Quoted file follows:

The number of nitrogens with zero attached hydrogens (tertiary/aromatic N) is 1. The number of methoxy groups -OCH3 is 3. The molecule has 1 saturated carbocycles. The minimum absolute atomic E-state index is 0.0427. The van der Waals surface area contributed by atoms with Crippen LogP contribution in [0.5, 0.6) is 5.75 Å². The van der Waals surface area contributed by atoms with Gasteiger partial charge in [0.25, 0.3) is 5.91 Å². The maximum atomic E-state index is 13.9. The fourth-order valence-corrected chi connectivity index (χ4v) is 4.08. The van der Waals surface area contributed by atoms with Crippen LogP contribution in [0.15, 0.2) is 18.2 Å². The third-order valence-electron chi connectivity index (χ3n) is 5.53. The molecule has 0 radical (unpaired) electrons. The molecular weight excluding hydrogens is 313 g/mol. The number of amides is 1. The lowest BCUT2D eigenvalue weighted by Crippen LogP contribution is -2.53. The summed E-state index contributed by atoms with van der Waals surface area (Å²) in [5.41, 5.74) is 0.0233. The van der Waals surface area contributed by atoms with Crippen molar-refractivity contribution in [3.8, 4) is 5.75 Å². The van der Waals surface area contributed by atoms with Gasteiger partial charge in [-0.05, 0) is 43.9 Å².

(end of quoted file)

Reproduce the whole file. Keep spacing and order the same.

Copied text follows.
The number of nitrogens with zero attached hydrogens (tertiary/aromatic N) is 1. The number of methoxy groups -OCH3 is 3. The molecule has 1 saturated carbocycles. The minimum absolute atomic E-state index is 0.0427. The van der Waals surface area contributed by atoms with Crippen LogP contribution in [0.5, 0.6) is 5.75 Å². The van der Waals surface area contributed by atoms with Gasteiger partial charge in [0.25, 0.3) is 5.91 Å². The maximum atomic E-state index is 13.9. The fourth-order valence-corrected chi connectivity index (χ4v) is 4.08. The van der Waals surface area contributed by atoms with Crippen LogP contribution in [0.15, 0.2) is 18.2 Å². The third-order valence-electron chi connectivity index (χ3n) is 5.53. The molecule has 0 radical (unpaired) electrons. The molecular weight excluding hydrogens is 313 g/mol. The number of amides is 1. The lowest BCUT2D eigenvalue weighted by Crippen LogP contribution is -2.53. The summed E-state index contributed by atoms with van der Waals surface area (Å²) in [5.41, 5.74) is 0.0233. The van der Waals surface area contributed by atoms with Crippen molar-refractivity contribution in [3.8, 4) is 5.75 Å². The van der Waals surface area contributed by atoms with Gasteiger partial charge in [-0.05, 0) is 43.9 Å².